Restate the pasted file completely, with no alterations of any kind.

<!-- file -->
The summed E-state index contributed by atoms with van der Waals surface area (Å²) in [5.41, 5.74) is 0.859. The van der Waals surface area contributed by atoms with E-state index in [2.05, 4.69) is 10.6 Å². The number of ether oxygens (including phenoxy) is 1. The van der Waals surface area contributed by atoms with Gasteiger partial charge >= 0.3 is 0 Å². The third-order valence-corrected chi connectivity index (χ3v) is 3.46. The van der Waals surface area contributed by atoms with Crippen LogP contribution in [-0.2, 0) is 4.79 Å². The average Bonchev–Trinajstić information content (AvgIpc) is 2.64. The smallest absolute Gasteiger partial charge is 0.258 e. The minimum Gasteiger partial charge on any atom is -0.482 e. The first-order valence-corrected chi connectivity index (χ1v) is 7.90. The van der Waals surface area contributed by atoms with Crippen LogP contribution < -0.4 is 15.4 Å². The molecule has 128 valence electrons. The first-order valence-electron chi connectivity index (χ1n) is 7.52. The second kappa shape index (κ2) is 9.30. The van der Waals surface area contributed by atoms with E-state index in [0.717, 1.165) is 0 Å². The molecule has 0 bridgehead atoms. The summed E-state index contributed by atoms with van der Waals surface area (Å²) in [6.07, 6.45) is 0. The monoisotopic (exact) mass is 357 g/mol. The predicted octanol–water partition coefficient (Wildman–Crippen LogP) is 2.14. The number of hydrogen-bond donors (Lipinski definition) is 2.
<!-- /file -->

The summed E-state index contributed by atoms with van der Waals surface area (Å²) in [5.41, 5.74) is 0.859. The van der Waals surface area contributed by atoms with E-state index in [2.05, 4.69) is 10.6 Å². The number of ether oxygens (including phenoxy) is 1. The van der Waals surface area contributed by atoms with Gasteiger partial charge >= 0.3 is 0 Å². The third-order valence-corrected chi connectivity index (χ3v) is 3.46. The van der Waals surface area contributed by atoms with Crippen LogP contribution in [-0.2, 0) is 4.79 Å². The average Bonchev–Trinajstić information content (AvgIpc) is 2.64. The smallest absolute Gasteiger partial charge is 0.258 e. The minimum Gasteiger partial charge on any atom is -0.482 e. The first-order valence-corrected chi connectivity index (χ1v) is 7.90. The van der Waals surface area contributed by atoms with Crippen LogP contribution < -0.4 is 15.4 Å². The molecule has 128 valence electrons. The first-order valence-electron chi connectivity index (χ1n) is 7.52. The second kappa shape index (κ2) is 9.30. The van der Waals surface area contributed by atoms with E-state index in [0.717, 1.165) is 0 Å². The molecule has 0 bridgehead atoms. The summed E-state index contributed by atoms with van der Waals surface area (Å²) in [6.07, 6.45) is 0. The monoisotopic (exact) mass is 357 g/mol. The predicted octanol–water partition coefficient (Wildman–Crippen LogP) is 2.14. The number of hydrogen-bond donors (Lipinski definition) is 2.